Saturday, May 23, 2020

Who Wants To Predict The Future? COVID-19 Data Forecasting for Beginners

Let's get back to some basic math. 

Here is the data from May 22, 2020 as posted on the Florida COVID-19 Website.

It reveals some interesting information.

To begin with, the mortality rate of COVID-19 for the State of Florida is 4.4% (2,190/49,451 X 100 - divide the number of deaths by the number of positive cases and multiply by 100).

The mortality rate for Palm Beach County is 6.1% (311/5,072 X 100). This is the HIGHEST rate for any county in Florida. Yet it has been less than a week since the "defcon" rate for this county was upgraded.

So how can you prognosticate? Start by the realization that we have become a society so self-centered and focused on the fulfillment of personal desires that the responsibility for the greater good means nothing, and is often considered an inconvenience.

Combine that with the mobility rate practiced by citizens in their quest for self-enjoyment, and you have a recipe for spread and spike in the Coronavirus in Florida.

The county immediately to the north has repeatedly had to put in place "protective" guidelines (including closing boat ramps and requiring id for use of public beaches) as a result of the refusal of Palm Beach County residents to take reasonable protective measures.

Yet rather than behave responsibly, those residents continue to ignore reasonable guidelines (masks, social distancing, basic restraint) and impose their indifference to risk on others.

We have become an "immediate gratification" society, and if it doesn't happen within minutes of our expectation, we get angry. Look at the success of Amazon Prime as an example - "Next Day Delivery" has fueled an upsurge in the "I want it now!" syndrome.

It should come as no surprise that when there isn't an immediate upsurge in infection rates or deaths, people become even more lackadaisical in their precautions.

Let's look at some simple prediction guidelines. 

In terms of time frames, there are no absolutes - the time from exposure to symptoms has been given as a range of two days to two weeks. And the range from exposure to death can be three to five weeks. 

But these aren't absolutes either, just an approximation given a "perfect world" and laboratory conditions, as well as anecdotal evidence.

So now let's look at some Florida metrics. Notice how there is a subtle manipulation of the perception right out of the gate. 

The data in this histogram below doesn't show ALL of the new Florida cases, just those for individuals identified as Florida Residents. Yet there are many people in Florida that have residency elsewhere.

What does that mean in practical terms? The actual number of new cases in Florida is far higher than that shown when you add in the "Non Florida Residents".

Now look at the high data point on the left of the above graph - on April 23 the number was 1.2K, so by extrapolation, there should be a "spike" in deaths anywhere from one to three weeks later, give or take.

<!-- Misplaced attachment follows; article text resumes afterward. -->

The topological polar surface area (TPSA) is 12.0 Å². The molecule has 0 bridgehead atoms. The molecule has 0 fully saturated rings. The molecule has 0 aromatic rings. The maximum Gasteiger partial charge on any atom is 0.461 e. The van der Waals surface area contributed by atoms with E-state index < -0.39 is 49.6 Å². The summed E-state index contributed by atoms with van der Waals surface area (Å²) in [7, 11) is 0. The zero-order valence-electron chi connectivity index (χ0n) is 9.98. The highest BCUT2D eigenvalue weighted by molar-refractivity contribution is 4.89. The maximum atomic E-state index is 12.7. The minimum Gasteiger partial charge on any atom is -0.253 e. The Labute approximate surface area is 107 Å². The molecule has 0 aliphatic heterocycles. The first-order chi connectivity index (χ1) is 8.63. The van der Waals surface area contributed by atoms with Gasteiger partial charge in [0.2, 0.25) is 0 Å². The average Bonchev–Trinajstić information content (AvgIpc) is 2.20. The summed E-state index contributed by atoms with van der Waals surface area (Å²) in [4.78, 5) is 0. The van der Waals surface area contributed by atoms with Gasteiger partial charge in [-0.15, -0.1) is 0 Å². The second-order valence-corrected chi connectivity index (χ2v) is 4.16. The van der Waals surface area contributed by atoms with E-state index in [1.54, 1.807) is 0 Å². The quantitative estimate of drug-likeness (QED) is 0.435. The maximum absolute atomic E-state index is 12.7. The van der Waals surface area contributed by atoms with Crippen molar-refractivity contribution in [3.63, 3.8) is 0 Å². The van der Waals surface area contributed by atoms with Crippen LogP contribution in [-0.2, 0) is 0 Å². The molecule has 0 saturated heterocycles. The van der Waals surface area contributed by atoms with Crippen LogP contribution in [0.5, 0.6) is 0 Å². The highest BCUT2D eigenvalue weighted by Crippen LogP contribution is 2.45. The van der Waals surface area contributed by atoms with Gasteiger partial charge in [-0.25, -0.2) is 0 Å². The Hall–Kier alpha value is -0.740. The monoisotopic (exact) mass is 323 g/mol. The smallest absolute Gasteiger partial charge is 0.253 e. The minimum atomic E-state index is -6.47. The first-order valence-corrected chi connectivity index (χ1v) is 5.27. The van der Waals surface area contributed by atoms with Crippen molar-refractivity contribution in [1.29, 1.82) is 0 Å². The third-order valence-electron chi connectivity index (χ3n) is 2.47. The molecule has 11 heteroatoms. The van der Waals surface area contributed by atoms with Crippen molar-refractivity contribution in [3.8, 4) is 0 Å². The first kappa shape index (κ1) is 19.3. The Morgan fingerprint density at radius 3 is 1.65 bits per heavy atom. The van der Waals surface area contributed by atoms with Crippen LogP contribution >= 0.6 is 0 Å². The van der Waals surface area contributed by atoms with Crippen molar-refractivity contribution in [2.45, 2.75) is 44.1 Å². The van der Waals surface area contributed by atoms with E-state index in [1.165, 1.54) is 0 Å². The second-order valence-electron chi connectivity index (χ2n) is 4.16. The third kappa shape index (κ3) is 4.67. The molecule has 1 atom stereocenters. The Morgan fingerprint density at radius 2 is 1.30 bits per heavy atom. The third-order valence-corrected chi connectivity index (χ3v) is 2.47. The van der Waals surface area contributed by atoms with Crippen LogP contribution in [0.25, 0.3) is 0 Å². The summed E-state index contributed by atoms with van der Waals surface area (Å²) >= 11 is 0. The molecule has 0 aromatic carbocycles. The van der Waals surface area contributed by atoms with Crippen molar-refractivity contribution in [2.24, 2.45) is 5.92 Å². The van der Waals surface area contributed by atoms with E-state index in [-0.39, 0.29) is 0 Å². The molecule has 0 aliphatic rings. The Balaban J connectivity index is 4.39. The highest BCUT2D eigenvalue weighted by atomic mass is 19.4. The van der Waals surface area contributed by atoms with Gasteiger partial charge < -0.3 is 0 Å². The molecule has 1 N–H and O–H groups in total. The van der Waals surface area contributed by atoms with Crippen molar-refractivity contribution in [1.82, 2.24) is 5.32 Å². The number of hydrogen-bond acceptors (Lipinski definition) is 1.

Voila, on May 4 - a "spike" in the data on the graph. And once again, keep in mind that this data is ONLY those individuals identified as Florida Residents.

Given the recent termination of the data chief for the Florida COVID-19 website I found it quite intriguing to see a "glitch" in the histograms for the Resident Deaths.

Above is the data posted on May 23, 2020, and below is the data from May 22, 2020.

In the graph from May 23, the death data reported for May 22, 2020 is 2, and for May 21,  18.

Yet ironically enough, the reporting on May 22 had the number of deaths on May 21 set at 2.  Somehow, 16 more deaths on May 21 "magically" appeared in 24 hours.

Once again, bear in mind that these numbers are only Florida Residents, not the data for deaths of people in Florida who are not identified as residents.

So how can you "predict the future"? Look once again at the histogram below.

There are two more "spikes" in the data as of yesterday. On May 16 there were 1.1K new cases, and on May 20, 1.2K new cases. (In case you aren't sure - K is shorthand for 1000, so 1,100 and 1,200 respectively.)

Given extrapolation, that means around today (one week after the May 16 spike) there should be a spike in deaths that could last a week or more. There should be a second spike beginning on or around May 27.

If you look at a calendar, that means there is going to be an overlap of those spikes in death rates. After all, the above two spikes were only four days apart.

Ironically, the first spike occurred two weeks after Florida entered it's Phase One reopening. This precipitated many individuals ignoring the ongoing request by the governor to continue to practice social distancing and wear masks.

And this is where "flatten the curve" comes into play. It is intended to reduce the strain on the healthcare system that will be caused by wave after wave of overlapping surges in hospitalizations based on these spikes.

What is the solution? 

Recognize that "There are no rights without responsibilities," means that although you have the right to freedom, you have the responsibility to not endanger your fellow humans with your flippant behaviors.

Mask up, keep your distance, be responsible.

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